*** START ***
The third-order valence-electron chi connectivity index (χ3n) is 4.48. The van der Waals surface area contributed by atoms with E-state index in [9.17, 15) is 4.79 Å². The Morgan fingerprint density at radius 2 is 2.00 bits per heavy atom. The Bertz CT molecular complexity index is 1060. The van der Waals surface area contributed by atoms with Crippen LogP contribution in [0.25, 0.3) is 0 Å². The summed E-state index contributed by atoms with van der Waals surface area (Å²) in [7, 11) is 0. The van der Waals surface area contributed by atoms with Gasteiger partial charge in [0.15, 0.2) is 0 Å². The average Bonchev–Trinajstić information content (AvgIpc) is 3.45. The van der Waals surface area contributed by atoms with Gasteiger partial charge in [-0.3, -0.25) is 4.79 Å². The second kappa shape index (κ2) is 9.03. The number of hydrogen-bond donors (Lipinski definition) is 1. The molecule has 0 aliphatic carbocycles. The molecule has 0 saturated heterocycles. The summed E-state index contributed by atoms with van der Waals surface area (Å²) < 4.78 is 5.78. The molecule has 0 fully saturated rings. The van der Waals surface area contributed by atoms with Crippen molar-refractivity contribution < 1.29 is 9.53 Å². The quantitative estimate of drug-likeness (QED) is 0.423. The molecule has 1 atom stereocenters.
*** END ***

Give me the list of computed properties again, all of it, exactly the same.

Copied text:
The third-order valence-electron chi connectivity index (χ3n) is 4.48. The van der Waals surface area contributed by atoms with E-state index in [9.17, 15) is 4.79 Å². The Morgan fingerprint density at radius 2 is 2.00 bits per heavy atom. The Bertz CT molecular complexity index is 1060. The van der Waals surface area contributed by atoms with Crippen LogP contribution in [0.25, 0.3) is 0 Å². The summed E-state index contributed by atoms with van der Waals surface area (Å²) in [7, 11) is 0. The van der Waals surface area contributed by atoms with Gasteiger partial charge in [0.15, 0.2) is 0 Å². The average Bonchev–Trinajstić information content (AvgIpc) is 3.45. The van der Waals surface area contributed by atoms with Gasteiger partial charge in [-0.3, -0.25) is 4.79 Å². The second kappa shape index (κ2) is 9.03. The number of hydrogen-bond donors (Lipinski definition) is 1. The molecule has 0 aliphatic carbocycles. The molecule has 0 saturated heterocycles. The summed E-state index contributed by atoms with van der Waals surface area (Å²) < 4.78 is 5.78. The molecule has 0 fully saturated rings. The van der Waals surface area contributed by atoms with Crippen molar-refractivity contribution < 1.29 is 9.53 Å². The quantitative estimate of drug-likeness (QED) is 0.423. The molecule has 1 atom stereocenters.